I can think of one particular that I have mentioned before, King of the Stoval Stairs. The amount of TPK's for that one is staggering.
The level of challenge presented in Storval was a deliberate choice. I don't see it getting retired since it was DEVELOPED to be a stiff challenge.
I have yet to kill a player running this scenario, and I don't anticipate ever doing so. Plenty of dead PCs, though.
It's a mission that not every group of pathfinders is suited to:
(assault and hold until relieved)
Time units and crafting returning to the game.
Accepting that WBL will vary. Fix that by the next....
Return to the medium XP track and real XP tracking, and half-awards (both wealth and XP) for playing more than one step out of tier.
Adventures having specific level targets within their tier published.
Factions get items of interest and access to boons, in a hybrid of the current faction system and meta-organization access from LG regional metaorgs, without actually adopting the regional system.
Having Prestige to spend with multiple organizations and in-scenario uses for expending prestige to call in specific favors fitting the scenarios.
Strangely, this looks like adopting most of the metagame components we didn't take into PFS from Living Greyhawk.
Nosig: I believe that I could run Haunting of Hinojai for you in a fashion that is good, fun storytelling. I think Jim Groves did a bang-up job of doing haunts in a way that uses them to enhance story and flavor for that scenario. The quality of haunt judging is still shaky, as its a much less common type of hazard to adventurers than the other things in the writers' bag of tricks.
And First Steps is being replaced with new content that is intended to be evergreen and related to the season it will be released with, so...
I'm not seeing "successfully" in the quote, just "completed".
As the GM for Dragnmoon's table who asked Mike, completion is definitely measured as "successfully defeated or bypassed".
So, talk past, shoot through, cause to flee your overweening power.... are all completion.
Run away dragging bodies and trailing expended consumables? Not completion.
Proposal: The only equitable measure of 'difficulty' for a scenario is how much of a level's percentage of CR for its target levels it contains.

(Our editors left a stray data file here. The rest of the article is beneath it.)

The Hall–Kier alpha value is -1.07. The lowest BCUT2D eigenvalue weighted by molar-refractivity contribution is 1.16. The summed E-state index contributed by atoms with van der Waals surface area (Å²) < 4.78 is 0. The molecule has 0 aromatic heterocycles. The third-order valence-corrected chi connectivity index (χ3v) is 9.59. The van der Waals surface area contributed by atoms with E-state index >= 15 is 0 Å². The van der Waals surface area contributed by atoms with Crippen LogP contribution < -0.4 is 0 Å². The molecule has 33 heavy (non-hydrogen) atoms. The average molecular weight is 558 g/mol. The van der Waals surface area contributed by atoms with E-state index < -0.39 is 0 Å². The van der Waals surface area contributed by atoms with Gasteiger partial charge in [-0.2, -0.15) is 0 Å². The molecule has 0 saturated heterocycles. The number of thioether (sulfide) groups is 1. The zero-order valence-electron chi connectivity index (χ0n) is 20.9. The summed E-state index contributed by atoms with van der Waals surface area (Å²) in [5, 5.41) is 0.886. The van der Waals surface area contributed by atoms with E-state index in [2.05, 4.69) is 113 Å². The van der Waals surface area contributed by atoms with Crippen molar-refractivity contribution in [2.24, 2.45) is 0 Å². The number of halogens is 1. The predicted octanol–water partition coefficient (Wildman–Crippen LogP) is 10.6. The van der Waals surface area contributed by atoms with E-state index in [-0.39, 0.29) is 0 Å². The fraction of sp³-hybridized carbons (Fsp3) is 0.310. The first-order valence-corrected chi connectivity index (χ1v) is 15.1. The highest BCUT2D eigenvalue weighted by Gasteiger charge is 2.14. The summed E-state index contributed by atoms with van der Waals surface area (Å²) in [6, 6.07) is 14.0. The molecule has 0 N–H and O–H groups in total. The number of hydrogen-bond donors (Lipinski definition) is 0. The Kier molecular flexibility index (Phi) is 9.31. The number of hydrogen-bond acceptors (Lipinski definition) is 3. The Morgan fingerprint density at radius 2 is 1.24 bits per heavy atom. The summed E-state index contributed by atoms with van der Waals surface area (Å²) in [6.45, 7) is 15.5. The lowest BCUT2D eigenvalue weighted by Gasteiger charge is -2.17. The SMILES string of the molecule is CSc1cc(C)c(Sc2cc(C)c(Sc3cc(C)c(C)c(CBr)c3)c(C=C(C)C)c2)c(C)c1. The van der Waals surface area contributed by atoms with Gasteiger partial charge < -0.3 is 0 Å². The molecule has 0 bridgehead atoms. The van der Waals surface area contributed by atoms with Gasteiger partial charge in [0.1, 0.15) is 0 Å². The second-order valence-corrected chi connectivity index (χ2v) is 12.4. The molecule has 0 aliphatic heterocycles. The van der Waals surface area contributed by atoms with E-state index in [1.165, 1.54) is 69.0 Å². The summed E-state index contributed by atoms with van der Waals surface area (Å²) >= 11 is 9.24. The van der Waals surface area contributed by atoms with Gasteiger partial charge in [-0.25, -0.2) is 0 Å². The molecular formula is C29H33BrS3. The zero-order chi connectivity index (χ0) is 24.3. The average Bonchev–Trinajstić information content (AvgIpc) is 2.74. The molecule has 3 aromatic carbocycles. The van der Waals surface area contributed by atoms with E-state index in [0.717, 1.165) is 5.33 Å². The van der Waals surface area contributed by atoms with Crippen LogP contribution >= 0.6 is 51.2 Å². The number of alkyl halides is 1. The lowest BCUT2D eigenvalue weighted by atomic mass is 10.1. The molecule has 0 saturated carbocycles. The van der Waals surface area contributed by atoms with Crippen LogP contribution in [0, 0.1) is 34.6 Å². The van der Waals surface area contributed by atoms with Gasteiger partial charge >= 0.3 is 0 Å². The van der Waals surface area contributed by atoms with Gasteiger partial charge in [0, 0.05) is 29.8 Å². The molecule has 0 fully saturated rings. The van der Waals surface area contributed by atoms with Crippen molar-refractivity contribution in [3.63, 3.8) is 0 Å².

This would require a scenario's difficulty be evaluated at each subtier it supports. This could result in a scenario being very hard low - aveage high.
This would also let us publicize the standardization that the tiers mean "Parties APL 2 or 5", "Parties APL 4 or 7", "Parties APL 6 or 9", and "Parties APL 8 or 11" as the balancing targets... if that's the case (fix numbers if not)... Or rate as "Difficulty X for APL Y" if that was the balancing intent, to allow a mix of target APL/Difficulty pairs within a tier.
Kinda complicated and not pretty, but it puts the onus on mechanical systems and lets an Iconic 6 group be a proxy for the difficulty of the adventure. (Iconic 6 groups being unable to bypass some DRs is actually an advantage in balance computation this way, I think?)
It's a baseline suggestion, at least.
You can always remind players that they can choose to complete their season missions rather than the listed missions. The Andoran characters at my table took that route.
My Andoran PC believes his season mission is to make sure that Krune can never wake up... but that he needs to do whatever it takes to get in reach to make sure of that.
And being down 1 prestige because he's getting cranky and told Major Maldriss off seems to fit his growing.... unreliability.
At tier 10-11 if the PCs do not have a way to deal with incorporeal quickly, they should fail the mission.
If they bypass the trap, autofail the osirion faction mission. Expected faction completion rate is 75%.
The faction missions are designed to be a test of several aspects. Choosing to complete them ahead of the goals of the society is putting your faction ahead of the society.
The fact that a bunch of the faction missions make it harder to do the main mission is a good thing, IMO: making people decide NOT to do their faction missions for the good of the team is a mechanics that should have been implemented long since (One of my favorite things about Wonders in the Weave 2 is the Cheliax says no. My Andoran assassin said that Colson could go pound sand for this mission after the conversation with the dragon. We had no suspicion problems at that point....)
DCs on missions on 7-11 SHOULD be high.
Run tactics as written, reward PCs who have actually invested in sufficient paranoia for their tier. It's another 'competence check' encounter.
Andrew Christian wrote:
It's a question that I put to people regularly. I don't tell people what they can and can't play, but I certainly recommend that they think about playing characters that fit the core concept and conceits of the campaign. It'll very likely be way more fun if your character can get along with the stuff they're asked to do...
Yep. Correcting inconsistency with the rules has caused a lot of people to experience a sudden realization that this game is intended to have the risk of failure and death.
Consistency does seem to be one of the goals, though. That's what motivated the WBL correction discussion and what motivated the change to 6 player default.
I seem to recall that you were campaigning for your "players can play up or down at will" vision back in the beginning of season 3 - do I recall correctly?
Ignatius the Seeker of Flame, by your ordering, your character is not an ideal, or possibly even good at being, a Pathfinder Agent.